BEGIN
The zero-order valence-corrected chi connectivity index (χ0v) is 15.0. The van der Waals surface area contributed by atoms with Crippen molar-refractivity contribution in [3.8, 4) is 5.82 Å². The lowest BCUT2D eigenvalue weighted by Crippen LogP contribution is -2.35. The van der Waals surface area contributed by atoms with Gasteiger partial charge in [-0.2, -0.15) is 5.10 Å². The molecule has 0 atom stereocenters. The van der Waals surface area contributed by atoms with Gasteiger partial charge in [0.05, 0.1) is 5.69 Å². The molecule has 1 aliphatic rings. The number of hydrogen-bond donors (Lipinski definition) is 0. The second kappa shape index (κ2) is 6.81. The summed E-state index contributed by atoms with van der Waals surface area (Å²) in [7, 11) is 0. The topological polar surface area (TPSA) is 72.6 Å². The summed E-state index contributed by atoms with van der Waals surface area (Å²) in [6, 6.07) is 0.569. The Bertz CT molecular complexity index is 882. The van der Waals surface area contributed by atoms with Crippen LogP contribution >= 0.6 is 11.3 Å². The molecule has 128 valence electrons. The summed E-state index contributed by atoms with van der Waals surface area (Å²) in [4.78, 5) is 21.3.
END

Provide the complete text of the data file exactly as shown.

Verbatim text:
The zero-order valence-corrected chi connectivity index (χ0v) is 15.0. The van der Waals surface area contributed by atoms with Crippen molar-refractivity contribution in [3.8, 4) is 5.82 Å². The lowest BCUT2D eigenvalue weighted by Crippen LogP contribution is -2.35. The van der Waals surface area contributed by atoms with Gasteiger partial charge in [-0.2, -0.15) is 5.10 Å². The molecule has 0 atom stereocenters. The van der Waals surface area contributed by atoms with Gasteiger partial charge in [0.05, 0.1) is 5.69 Å². The molecule has 1 aliphatic rings. The number of hydrogen-bond donors (Lipinski definition) is 0. The second kappa shape index (κ2) is 6.81. The summed E-state index contributed by atoms with van der Waals surface area (Å²) in [7, 11) is 0. The topological polar surface area (TPSA) is 72.6 Å². The summed E-state index contributed by atoms with van der Waals surface area (Å²) in [6, 6.07) is 0.569. The Bertz CT molecular complexity index is 882. The van der Waals surface area contributed by atoms with Crippen LogP contribution >= 0.6 is 11.3 Å². The molecule has 128 valence electrons. The summed E-state index contributed by atoms with van der Waals surface area (Å²) in [4.78, 5) is 21.3.